The Hubble relation is well tested out to distances of about 1000 Mpc. At that distance, if we assume a Hubble constant of 70 km/s/Mpc, the recession velocity is 70 × 100 = 72,000 km/s, or about two-tenths the speed of light (0.2c). What does a galaxy this far away — at a prodigious distance of 3.3 billion light years — look like? It looks small. At 1000 Mpc, a galaxy will look as small as a star image and so be difficult to resolve. It will only be detectable by a telescope of 4 meters size or larger.
Using the small angle equation, we can deduce that with images ½ arc second across, the smallest feature resolved by a ground-based telescope is about 0.5 × 1000 / 206,265 = 0.0024 Mpc or 2.4 kpc. So a galaxy like the Milky Way would only be 12 arc seconds across. Ten times farther away and it would be unresolved and indistinguishable from a star. Distant galaxies also appear dim. If astronomers make a deep image with a telescope in a direction away from the plane of the Milky Way, the faintest stars visible would be main sequence stars such as the Sun, about 10 kpc away. By the inverse square law of light, they have the same apparent brightness as a 1010 solar luminosity galaxy that was √1010 x 10 = 106 kpc, or 1000 Mpc distant. In other words, beyond about 1000 Mpc, a galaxy like the Milky Way is fainter than any star in our own galaxy. Astronomers who take deep images "run out" of stars and virtually every faint image is a distant galaxy!
Beyond about 1000 Mpc, the assumption that is generally used to characterize the red shift breaks down. The Doppler equation defines the recession velocity of a galaxy (v = zc) and the distance via the Hubble relation (d = zc / H0). In fact, the only true observable quantity is the cosmological red shift of spectral features in a galaxy, defined as z = Δλ / λ = (λ-λ0) / λ0. Rearranging this equation, the observed wavelength is one plus the red shift times the rest wavelength, λ = (1+z)λ0. This relationship can be used out to the largest distances that galaxies have been seen.
Galaxies are easily observed with a modest 3-4 meter telescope out to red shifts as high as z = 1. In other words, a spectral feature with a laboratory wavelength of λ0 = 327 nm (singly ionized oxygen) is observed at 654 nm, and a spectral feature with a laboratory wavelength of 656 nm (the Hα line of hydrogen) is observed at 1.3 microns. The highest red shift galaxies observable with a 6-8 meter telescope have z > 5. At this red shift, the oxygen line is observed at 2.0 microns and the hydrogen line is observed at 3.9 microns. Notice that very high red shift galaxies have most of their spectral features red shifted out of the optical window. Astronomers expect that the most distant galaxies will only be detectable at near infrared wavelengths. The red shift limit is about z = 9. At this prodigious distance the light is stretched by an order of magnitude in traveling across space to reach us. The strongest hydrogen line is in the mid infrared region, impossible to observe from the ground. Galaxies are no longer object with visible light to detect!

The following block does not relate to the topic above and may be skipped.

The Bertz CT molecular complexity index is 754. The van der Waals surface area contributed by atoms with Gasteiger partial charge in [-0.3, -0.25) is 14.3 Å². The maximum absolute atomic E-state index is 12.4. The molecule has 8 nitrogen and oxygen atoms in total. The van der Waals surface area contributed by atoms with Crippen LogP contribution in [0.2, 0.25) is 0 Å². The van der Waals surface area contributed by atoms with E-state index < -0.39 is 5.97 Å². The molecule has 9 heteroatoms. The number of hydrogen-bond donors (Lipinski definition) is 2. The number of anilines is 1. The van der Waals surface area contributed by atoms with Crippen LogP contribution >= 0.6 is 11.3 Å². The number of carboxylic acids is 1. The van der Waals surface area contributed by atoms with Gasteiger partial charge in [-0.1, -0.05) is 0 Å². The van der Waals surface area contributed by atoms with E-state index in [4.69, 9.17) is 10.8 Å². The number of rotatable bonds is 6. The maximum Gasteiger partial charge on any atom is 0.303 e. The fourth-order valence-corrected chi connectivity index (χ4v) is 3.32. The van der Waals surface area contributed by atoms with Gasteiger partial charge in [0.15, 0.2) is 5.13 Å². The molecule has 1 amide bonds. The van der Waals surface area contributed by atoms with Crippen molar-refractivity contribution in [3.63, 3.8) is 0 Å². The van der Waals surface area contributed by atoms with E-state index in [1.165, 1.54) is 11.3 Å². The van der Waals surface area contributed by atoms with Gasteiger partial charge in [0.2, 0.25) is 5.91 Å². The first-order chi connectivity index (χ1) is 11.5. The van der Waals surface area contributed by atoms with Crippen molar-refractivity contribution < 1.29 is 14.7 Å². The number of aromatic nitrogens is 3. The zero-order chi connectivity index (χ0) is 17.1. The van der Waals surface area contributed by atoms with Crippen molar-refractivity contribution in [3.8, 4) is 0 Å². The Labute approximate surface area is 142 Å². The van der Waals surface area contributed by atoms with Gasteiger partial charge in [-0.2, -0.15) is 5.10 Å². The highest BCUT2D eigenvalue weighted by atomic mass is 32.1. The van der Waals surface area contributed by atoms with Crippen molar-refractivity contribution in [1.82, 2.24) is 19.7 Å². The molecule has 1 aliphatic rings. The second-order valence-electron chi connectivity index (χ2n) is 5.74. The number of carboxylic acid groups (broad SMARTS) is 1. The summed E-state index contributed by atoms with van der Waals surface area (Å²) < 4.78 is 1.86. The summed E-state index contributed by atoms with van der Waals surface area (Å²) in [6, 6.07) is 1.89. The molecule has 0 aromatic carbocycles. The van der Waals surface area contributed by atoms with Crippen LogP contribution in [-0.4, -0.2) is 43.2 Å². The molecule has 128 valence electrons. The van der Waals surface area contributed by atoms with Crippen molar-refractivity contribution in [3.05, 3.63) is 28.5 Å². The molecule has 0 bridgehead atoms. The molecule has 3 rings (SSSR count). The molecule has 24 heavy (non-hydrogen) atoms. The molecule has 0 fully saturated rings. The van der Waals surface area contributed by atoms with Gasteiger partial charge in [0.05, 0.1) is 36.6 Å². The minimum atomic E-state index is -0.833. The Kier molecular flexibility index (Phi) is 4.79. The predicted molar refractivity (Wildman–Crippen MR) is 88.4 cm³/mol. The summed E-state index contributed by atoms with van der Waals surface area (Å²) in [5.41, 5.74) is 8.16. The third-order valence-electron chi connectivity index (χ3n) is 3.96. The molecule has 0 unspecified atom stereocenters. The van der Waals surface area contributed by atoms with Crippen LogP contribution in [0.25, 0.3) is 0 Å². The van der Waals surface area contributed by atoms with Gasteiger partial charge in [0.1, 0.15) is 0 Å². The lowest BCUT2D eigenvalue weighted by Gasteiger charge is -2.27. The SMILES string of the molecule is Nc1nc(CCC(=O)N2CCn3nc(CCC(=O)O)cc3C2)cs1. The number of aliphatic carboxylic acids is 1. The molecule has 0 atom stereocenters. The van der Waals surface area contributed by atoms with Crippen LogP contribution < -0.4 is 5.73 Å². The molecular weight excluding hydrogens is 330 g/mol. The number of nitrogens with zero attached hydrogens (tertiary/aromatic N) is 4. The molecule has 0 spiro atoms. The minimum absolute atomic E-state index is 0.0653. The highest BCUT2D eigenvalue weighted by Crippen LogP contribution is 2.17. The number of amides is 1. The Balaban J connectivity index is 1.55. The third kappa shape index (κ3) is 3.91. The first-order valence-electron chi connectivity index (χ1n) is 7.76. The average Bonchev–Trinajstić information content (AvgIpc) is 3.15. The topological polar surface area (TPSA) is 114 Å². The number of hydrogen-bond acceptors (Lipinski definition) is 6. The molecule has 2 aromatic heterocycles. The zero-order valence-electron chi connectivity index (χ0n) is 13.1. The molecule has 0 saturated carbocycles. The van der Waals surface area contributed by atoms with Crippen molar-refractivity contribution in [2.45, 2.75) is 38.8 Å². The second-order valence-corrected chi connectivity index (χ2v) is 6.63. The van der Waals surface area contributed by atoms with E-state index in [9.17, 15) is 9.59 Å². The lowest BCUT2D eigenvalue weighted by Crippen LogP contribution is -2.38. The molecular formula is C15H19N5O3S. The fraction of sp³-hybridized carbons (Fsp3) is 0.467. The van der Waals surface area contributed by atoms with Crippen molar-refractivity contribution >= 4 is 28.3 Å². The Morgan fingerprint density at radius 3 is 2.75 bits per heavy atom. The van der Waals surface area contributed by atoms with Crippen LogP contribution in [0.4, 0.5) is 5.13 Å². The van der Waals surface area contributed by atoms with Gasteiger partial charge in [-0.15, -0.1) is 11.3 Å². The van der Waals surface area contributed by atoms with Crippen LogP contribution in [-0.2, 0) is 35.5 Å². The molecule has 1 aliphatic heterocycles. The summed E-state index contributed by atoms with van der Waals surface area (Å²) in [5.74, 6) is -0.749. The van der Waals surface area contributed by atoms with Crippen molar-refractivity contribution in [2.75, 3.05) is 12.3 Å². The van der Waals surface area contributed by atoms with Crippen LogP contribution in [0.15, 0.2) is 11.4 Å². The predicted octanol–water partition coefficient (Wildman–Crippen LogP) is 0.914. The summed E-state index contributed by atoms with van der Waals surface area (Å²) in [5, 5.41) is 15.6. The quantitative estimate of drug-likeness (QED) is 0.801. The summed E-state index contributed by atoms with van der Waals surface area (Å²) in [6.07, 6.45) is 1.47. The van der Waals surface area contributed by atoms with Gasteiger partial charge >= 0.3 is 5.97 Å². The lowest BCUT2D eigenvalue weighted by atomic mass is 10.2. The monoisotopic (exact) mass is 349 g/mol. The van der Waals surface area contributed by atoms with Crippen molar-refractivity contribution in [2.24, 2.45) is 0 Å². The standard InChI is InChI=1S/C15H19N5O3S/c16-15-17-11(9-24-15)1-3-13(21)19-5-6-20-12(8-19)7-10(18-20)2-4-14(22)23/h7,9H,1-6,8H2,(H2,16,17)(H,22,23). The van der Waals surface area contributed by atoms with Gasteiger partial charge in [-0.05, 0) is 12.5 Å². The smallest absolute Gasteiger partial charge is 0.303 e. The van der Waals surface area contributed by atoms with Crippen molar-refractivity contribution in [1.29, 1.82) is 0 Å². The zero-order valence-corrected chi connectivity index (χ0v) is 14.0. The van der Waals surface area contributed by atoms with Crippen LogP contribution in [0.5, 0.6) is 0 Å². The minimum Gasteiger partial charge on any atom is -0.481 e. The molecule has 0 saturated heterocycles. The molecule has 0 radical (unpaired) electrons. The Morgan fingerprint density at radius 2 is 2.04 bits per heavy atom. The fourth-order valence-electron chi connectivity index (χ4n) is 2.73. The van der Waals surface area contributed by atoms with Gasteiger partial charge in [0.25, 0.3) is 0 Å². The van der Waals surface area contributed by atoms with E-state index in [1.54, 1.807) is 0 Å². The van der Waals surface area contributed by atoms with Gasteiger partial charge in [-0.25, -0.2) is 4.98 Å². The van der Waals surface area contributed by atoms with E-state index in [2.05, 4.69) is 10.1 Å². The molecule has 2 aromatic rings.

The distance to very high red shift galaxies is uncertain because it depends on the cosmological model. However, for the currently preferred values of cosmological parameters, the age of the universe is about 13.8 billion years. In this model, z = 1 corresponds to a distance of about 11 billion light years or a look back time of 57% of the age of the universe. The larger value of z = 5 corresponds to a distance of about 26 billion light years or a look back time of about 90% of the age of the universe. The highest red shift galaxies emitted the light we see within half a billion years of the big bang, when the universe was ten times hotter and a thousand times denser than it is today.
The Hubble Ultra Deep Field. Click here for original source URL.
Hubble Deep Field South. Click here for original source URL.
The Hubble Deep Field. Click here for original source URL.
The Hubble Deep Fields are the deepest images of the sky ever made. To achieve this, the Hubble Space Telescope stared at each small patch of sky for over a week. Each deep field contains about 2000 galaxies down to a level 4 billion times fainter than the naked eye can see. If we presume that the census of galaxies in these small patches of sky are representative of the entire sky, we can calculate the total number of galaxies visible to this depth. The answer is about 40 billion galaxies! Multiplying by the average number of stars in each galaxy gives roughly 1020. Hubble went back more recently with its newer detectors and made a new image for the Ultra Deep Field, increasing the galaxy census to 100 billion and the stellar census to 1021. Even though we have not observed them all individually, we infer that there are about 100 billion billion stars in the observable universe. We can see the Copernican idea taken to a dizzying level. Earth, the Sun, and the Milky Way are all lost in the amazing vastness of the universe.